For people on the other side they are nearsighted in a different way. When the scales of justice and privilege have been tipped out of your favor you feel a strong desire to right these wrongs. It’s the side I find myself on more often than not. While I am white, I am still considered a minority in gender and it wasn’t until getting to law school that I found out just how sexist the world can be and is actually. Now, I am expected to have some privilege in my background because I am white (though if you put my upbringing on paper with a friend of mine who is from a minority race and you left out the color of our skin you would find out just how little privilege I grew up with), but the scales are still tipped out of my favor in many cases. Minorities want a voice, they want the scales tipped a little more in their favor and want the same privileges as people on the other side of the justice system have. However, in their pursuit they too become nearsighted in their desire for privilege and forget to see the effect of their placing blame on white males as a whole.

7d348bad38f49a697d1c448c6a4fe732All of this to say is that sometimes we forget to look out across the lines we draw by our desires and see how they affect the people we’ve segregated. Females blames males, males blame females, whites blame blacks, blacks blame whites… all we do is keep on making the line we’ve drawn between us thicker and thicker, not wanting to move away from an objective standpoint and really understand how other people work, relate and contribute to the world. Putting our desire to keep or grab ahold of privilege away and just starting to understand each’s worlds can change the world we live in. Creating a legal system that helps give voices to all communities and groups of people is far better than continuing to create these huge divides between them.

Sure, we don’t know what problems will be created by changing the Reasonable Prudent Person standard to be more subjective, but I think our approach to conversations around this topic need to change to be more understand and less nearsighted on both sides. We can no longer let minorities be invisible and we cannot allow white men to be pushed out of the conversation (which would make them invisible). We have to start making baby steps to creating a better society that gives everyone an equal voice in the conversation (which means the louder voices will be quieted a bit while the quiet voices will be turned up a bit more). Unfair privileges will be lost and not all sought privileges will be given, but everyone will one day have an equal say and equal privilege. It just takes us looking into the Mirror of Erised and facing our deepest desires and making the decision to help or hinder the changes needed in the world.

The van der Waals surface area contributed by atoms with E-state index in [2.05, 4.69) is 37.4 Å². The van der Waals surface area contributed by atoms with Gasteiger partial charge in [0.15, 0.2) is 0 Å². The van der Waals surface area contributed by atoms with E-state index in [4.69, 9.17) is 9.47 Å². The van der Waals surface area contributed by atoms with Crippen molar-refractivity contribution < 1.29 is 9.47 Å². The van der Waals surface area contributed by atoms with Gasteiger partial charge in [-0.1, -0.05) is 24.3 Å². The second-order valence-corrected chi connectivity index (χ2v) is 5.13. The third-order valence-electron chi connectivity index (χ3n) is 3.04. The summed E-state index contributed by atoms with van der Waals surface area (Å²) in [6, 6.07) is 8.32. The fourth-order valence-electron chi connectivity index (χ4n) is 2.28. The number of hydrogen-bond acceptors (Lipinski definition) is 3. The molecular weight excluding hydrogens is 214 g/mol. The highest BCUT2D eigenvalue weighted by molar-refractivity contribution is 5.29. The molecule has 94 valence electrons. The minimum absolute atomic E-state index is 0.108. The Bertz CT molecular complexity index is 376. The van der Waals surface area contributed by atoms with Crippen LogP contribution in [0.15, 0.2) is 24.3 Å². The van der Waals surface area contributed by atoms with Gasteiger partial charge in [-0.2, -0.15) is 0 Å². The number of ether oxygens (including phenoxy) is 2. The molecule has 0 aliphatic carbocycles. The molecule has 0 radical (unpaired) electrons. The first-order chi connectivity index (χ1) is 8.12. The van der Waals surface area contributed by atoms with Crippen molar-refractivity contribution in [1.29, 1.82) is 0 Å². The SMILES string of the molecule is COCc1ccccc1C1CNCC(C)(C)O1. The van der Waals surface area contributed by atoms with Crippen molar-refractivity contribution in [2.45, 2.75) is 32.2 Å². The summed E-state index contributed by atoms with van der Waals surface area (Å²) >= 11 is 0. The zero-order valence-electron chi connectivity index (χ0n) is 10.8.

Until Next Time,

Mischief Managed

The Wizarding World of Law School

If you follow me on Facebook at all, here’s that new writing project I promised yesterday!

This past week I started Law School, and boy has it been one heck of a ride already. For some reason though, maybe from going to HP World at Universal Studios right before heading out here to Denver, my love for Harry Potter seems to have heightened as school has started. I mean, I have a running list of people’s Hogwarts Houses from my section or friend groups at school. (Damn Gryffindors keep growing in numbers, but at least we are well-rounded with 2 Hufflepuffs so far.)IMG_9116

Long story short, I was told about this amazing podcast series (“Harry Potter and the Sacred Texts”) this past week. I highly suggested this podcast if you want to nerd out like me. After listening to the first episode of the podcast I felt inspired to start a blog that lets people know how law school is unfolding, while at the same time explores my new world, with one of my favorite worlds: The Wizarding World of Harry Potter.

So this blog will do just that, each week I will read 1-2 chapters of the series, juxtapose it with my week in school, and explore the themes of the chapter/life that line up. There is approx. 144 weeks until my Law School journey comes to an end, and 199 chapters of all the Harry Potter books, so buckle up and get in this flying car as we embark on this three-year journey together!

Look for the first chapter post today!

Until then….Mischief Managed!